1. Be nice (to me): Yeah. That. Well… I am better, and I don’t bash myself in front of Addie, ever, but recently I’ve noticed my sweet girl pointing to the scale and saying, “mama.” So, clearly, I still need to work on that. I wish I could take the scale away, but I truly believe it is useful- especially for long runs. I weigh myself before and after to make sure I am not dehydrated. I also check my weight more often than I should, but now I need to be aware of not doing this while Addie is awake. I think this is something many women need to work on, and clearly I am still trying to justify my need for a scale. Regardless, though I am nice-r to myself, in no way am I nice.

2. Know when to hold ‘em: So I still like to fight, but Dave and I are good about holding our tongues and I try to not speak to him in sarcastic tones because I truly do not want Addie to pick that nasty habit up! This is something I am still working on, but I think I will always have to be conscious of my words and actions as I’m a bit of a sailor-mouth with a temper.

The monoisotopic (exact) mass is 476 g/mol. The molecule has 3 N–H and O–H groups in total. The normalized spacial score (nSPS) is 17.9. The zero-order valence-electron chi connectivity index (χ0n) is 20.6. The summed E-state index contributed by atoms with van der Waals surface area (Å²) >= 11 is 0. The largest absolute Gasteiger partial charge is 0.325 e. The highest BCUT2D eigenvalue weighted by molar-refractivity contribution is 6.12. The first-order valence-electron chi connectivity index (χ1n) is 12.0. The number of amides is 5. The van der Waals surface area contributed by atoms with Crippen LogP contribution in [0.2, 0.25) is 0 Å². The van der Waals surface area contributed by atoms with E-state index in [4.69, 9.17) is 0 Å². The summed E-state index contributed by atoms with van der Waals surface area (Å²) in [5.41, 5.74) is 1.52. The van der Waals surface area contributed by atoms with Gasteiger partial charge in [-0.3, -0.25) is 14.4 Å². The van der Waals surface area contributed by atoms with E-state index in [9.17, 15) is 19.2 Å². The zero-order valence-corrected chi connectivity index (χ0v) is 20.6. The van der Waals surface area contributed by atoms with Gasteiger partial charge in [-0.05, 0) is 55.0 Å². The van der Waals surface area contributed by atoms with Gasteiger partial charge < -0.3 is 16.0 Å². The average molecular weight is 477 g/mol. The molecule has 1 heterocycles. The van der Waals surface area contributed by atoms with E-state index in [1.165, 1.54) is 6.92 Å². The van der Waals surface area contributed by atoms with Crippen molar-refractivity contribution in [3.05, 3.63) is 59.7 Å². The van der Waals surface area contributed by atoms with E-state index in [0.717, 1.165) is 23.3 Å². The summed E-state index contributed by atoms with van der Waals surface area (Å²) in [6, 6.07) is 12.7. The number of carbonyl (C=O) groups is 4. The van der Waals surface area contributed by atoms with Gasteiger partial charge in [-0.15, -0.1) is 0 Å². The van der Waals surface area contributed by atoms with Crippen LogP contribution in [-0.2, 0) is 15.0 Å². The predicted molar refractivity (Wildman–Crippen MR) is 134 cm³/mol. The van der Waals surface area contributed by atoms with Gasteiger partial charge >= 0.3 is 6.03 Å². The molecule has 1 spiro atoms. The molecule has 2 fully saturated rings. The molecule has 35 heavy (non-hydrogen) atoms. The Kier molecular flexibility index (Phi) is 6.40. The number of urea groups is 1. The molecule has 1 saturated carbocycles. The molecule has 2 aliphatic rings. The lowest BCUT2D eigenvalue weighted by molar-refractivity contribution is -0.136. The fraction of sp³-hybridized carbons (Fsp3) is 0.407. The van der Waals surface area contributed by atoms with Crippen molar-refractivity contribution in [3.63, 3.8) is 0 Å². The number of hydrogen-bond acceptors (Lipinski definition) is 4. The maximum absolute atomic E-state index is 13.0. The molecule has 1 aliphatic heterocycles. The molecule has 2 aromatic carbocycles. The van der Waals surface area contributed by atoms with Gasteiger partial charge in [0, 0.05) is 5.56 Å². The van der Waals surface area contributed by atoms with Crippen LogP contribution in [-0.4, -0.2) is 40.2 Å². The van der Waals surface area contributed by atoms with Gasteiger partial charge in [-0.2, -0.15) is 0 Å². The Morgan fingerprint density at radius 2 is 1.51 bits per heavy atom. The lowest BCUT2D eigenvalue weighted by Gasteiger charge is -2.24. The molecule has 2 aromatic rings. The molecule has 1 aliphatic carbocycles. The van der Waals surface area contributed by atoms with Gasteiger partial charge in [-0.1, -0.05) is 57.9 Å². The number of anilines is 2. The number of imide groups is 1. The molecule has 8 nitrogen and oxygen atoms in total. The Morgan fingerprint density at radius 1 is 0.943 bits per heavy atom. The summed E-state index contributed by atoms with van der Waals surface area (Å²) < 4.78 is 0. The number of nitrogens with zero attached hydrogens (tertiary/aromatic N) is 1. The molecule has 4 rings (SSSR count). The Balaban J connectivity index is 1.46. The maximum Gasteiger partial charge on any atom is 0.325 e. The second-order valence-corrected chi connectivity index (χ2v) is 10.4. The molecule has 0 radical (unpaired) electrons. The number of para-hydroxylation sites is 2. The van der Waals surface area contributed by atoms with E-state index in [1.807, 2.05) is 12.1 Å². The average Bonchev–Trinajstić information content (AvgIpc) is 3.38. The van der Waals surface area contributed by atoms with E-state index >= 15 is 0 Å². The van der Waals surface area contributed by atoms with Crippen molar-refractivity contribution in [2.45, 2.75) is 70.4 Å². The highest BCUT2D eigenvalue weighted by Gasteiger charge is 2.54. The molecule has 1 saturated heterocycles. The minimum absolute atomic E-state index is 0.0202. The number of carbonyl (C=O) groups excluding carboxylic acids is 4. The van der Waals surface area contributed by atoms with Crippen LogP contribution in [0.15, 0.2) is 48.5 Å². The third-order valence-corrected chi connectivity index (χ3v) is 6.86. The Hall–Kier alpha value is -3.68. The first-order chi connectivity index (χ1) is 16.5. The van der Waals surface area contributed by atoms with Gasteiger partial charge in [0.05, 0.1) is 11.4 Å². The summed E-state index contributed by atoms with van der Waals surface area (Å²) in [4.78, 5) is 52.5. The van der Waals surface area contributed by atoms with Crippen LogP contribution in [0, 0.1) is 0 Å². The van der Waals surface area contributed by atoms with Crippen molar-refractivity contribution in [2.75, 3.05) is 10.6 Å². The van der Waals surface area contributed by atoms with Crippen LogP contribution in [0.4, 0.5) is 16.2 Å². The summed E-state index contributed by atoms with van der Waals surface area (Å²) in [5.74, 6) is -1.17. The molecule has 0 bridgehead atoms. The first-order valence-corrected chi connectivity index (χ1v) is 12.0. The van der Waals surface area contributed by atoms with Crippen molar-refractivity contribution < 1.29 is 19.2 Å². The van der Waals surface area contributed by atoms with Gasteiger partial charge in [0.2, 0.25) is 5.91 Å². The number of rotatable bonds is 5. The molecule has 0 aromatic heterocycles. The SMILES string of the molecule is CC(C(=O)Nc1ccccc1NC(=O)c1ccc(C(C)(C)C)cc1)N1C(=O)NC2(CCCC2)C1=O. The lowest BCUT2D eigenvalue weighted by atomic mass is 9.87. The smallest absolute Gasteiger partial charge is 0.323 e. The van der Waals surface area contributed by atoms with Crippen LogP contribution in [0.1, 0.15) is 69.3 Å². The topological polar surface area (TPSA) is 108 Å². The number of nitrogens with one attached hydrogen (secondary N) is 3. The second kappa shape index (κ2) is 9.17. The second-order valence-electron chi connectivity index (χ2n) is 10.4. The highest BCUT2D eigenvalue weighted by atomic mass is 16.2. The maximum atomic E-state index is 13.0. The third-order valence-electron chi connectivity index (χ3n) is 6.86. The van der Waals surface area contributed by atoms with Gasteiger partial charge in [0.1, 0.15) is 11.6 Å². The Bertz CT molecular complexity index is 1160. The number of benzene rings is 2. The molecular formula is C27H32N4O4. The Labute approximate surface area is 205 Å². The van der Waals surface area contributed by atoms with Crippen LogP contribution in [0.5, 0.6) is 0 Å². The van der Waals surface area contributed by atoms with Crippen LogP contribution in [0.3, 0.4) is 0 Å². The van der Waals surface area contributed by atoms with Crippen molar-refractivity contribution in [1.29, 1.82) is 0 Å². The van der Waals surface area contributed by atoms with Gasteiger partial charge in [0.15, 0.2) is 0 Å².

3. Earn it to own it: Nailed it! I took time for myself each day to write and came up with 269 posts last year. This year I aim to write posts with just as much heart as ever… and add some time to take care of my fitness goals, too!

So there it is… Monday! I hope you have a beautiful week, Reader!!

xo

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Marvelous Monday… the most thankful version

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Marvelous Monday

This weekend was a blast!!!!!

I am SO thankful for my inlaws and their never-ending patience! Living on a street that is great for yardsales, my mother-in-law and I decided to unload our stuff before the Winter… pulling Dave and my father-in-law in on it. With lots of planning, searching, basement cleaning and organizing, all of our items were in the driveway by 7am on Saturday. The cold morning was replaced with sunshine and laughter, as my my in-laws and I hung out. Yep. Like we went way back. Like they were my own parents, or that they had known me forever. It was awesome.